I don’t want to get too speculative on this one: Respect and condolences to the family of the deceased comes first,but I suspect there’s more to the picture. MH
Thanks to SG for article and links
Prime Minister Jacinda Ardern expresses her condolences to the family of the SAS trooper killed in an Auckland training exercise.
A two-week Army exercise has been suspended after an SAS trooper died following a training accident in Auckland.
The trooper was taken by helicopter on Wednesday night to Auckland City Hospital, where he was later pronounced dead, the New Zealand Defence Force said in a statement.
Police are investigating what happened on behalf of the coroner and the Defence Force would hold a Court of Inquiry.
Wednesday night’s exercise marked the beginning of a two-week New Zealand Army counter-terrorism exercise (file photo).
“No further details will be released while the process of informing the soldier’s wider family is taking place,” the statement said.
Deputy Prime Minister Winston Peters confirmed the two-week exercise, which also involved the United States Army, had been suspended as a result of the accident.
The trooper was taken by helicopter to Auckland City Hospital, where he was later pronounced dead (file photo).
He said the media’s questions around whether NZDF personnel were put through too rigorous training were better answered by experts.
Peters refused to speculate on the accident, but said any death in the armed forces was of “serious concern”.
He passed his condolences onto the man’s family. CHRIS MCKEEN/CHRIS SKELTON An RNZAF P-3K2 dropped five Mark 82 anti-submarine munitions at its range near South Head, northwest of Auckland, in a 2016 training exercise.
Counties Manukau Police Detective Senior Sergeant Malcolm Hassall said the trooper died during training at Ardmore.
The SAS has a purpose-built training facility in the south Auckland suburb.
It is essentially a 360-degree live firing range with special features to simulate real-life situations and locations such as aircraft fuselages, ship’s bridges and public transport.
Work Safe was also advised of the incident. A spokeswoman said it was making inquiries.
Prime Minister Jacinda Ardern said an investigation would take place to find out what happened.
“We need to do all we can and protect all workers in their workforce,” she said.
An ambulance on standby at the Auckland Domain during an NZDF counter-terrorism exercise.
“Right now my condolences go to the family.”
A witness, who did not want to be named, said she saw helicopters at Auckland Domain, with an ambulance that appeared to be on standby.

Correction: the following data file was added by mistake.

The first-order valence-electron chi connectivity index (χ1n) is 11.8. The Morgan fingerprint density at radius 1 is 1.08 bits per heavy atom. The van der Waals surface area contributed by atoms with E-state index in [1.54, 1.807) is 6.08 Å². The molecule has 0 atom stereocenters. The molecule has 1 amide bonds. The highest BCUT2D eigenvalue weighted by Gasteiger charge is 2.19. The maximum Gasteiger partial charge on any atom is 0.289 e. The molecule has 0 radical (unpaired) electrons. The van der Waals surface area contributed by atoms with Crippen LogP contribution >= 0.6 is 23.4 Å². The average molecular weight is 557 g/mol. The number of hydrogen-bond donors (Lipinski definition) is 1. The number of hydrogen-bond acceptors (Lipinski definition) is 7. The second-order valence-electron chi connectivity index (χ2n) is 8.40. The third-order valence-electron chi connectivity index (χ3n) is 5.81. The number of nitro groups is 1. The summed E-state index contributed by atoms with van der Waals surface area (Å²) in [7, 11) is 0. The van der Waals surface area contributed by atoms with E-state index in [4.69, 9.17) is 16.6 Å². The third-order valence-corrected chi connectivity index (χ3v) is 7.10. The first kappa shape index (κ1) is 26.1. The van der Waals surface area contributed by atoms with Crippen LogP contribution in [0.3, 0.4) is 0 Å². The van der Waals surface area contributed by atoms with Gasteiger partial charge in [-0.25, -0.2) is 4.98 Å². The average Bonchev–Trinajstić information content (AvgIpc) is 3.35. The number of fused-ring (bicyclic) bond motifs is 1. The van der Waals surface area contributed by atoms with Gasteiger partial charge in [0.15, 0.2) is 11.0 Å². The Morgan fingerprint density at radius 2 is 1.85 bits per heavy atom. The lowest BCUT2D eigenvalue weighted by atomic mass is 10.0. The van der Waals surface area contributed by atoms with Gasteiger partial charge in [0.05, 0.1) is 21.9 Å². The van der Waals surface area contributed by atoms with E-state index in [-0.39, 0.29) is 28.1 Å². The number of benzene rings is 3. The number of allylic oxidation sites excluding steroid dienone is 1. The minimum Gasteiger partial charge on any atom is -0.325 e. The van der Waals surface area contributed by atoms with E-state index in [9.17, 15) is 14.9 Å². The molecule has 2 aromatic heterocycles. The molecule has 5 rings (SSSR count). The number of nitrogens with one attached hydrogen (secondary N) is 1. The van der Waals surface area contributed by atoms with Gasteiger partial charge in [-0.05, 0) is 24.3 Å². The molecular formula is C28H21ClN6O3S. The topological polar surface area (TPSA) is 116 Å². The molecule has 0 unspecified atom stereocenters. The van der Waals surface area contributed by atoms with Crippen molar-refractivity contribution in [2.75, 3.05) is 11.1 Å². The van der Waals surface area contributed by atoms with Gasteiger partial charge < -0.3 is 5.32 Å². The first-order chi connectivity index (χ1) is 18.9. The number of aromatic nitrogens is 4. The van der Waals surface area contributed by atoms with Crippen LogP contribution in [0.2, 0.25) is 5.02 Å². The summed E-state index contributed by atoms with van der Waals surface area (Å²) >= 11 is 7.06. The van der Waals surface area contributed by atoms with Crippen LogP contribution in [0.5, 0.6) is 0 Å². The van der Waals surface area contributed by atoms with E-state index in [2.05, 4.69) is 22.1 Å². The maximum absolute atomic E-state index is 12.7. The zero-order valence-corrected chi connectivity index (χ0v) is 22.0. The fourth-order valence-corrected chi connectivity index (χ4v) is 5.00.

It is unclear whether the gathering was related to the incident at Ardmore.
A St John spokeswoman said it had an ambulance on standby but it was not required for incidents at Ardmore or the Auckland Domain.
The fatality is the second to occur during military training in Auckland this year.
In March, 23-year-old Christopher Yarwood died at the Devonport Naval Base after an advanced diver training session went wrong.
FAMILY/SUPPLIED Able Communications Technician Zachary Christopher Yarwood, 23, died in North Shore Hospital on March 26 following an incident during a dive training exercise on March 25 at the Devonport Naval Base.
THE ARMY EXERCISE
Wednesday night’s training marked the beginning of a two-week New Zealand Army counter-terrorism exercise, run in conjunction with a United States Army Aviation Regiment.
The exercise was planned in 2018 and was meant to be taking place in areas of Auckland, Northland and Waiouru, which was once the army’s largest base, until May 23.
The New Zealand Defence Force said the exercise was not in relation to the Christchurch mosque shootings on March 15.
The exercise also involved a large number of soldiers and airmen, as well as Black Hawk and NH90 helicopters.
Its aim was to “practise counter-terrorism integration techniques between the two countries”, an NZDF spokeswoman said.
It was originally to involve helicopters flying in the north-west suburb of Whenuapai, south Auckland’s Papakura and central Auckland, as well as gunfire activities at Kaipara Air Weapons Range in Northland.
Reports of helicopters flying low over the North Shore suburb of Torbay on Wednesday night were unrelated, a police spokeswoman confirmed.
“[Police] Eagle was used in Torbay last night after a driver failed to stop for police about 8.10pm.
“The vehicle was dumped near Awaruku reserve and the occupants fled on foot, and were not able to be located.”
WHAT EXERCISES HAS THE ARMY DONE IN THE PAST?
In 2018, the New Zealand army spent a month on a training exercise in Nelson.
The exercise took place in Nelson’s CBD and its surrounding suburbs from February 19 to March 23.
Military personnel also had lectures and workshops during the exercise programme.
Southern Katipo is New Zealand’s largest military exercise and held every two years in different parts of the country.
In 2017, the Southern Katipo exercise was carried out around the Marlborough, Kaikoura, Tasman and Buller regions.
The scenario for the exercise was that the area was the troubled Becara region, suffering from political instability and unrest. New Zealand was requested to assemble and lead an intervention force comprising a coalition of Pacific Island forum member states.
Soldiers from Tonga, Papua New Guinea, Fiji, Brunei, Malaysia and Timor-Leste took part in the exercise alongside New Zealand.
Small contingents from Australia, Canada, United States of America, France and Britain were also involved.
During an exercise in January 2013, a grenade started a 50-hectare scrub fire on a hot, dry day in West Melton, Canterbury, and the army had to apologise to residents.
An army exercise with high explosives had been planned in March at West Melton but NZDF said it had been suspended “in the wake of the Christchurch mosque shootings”.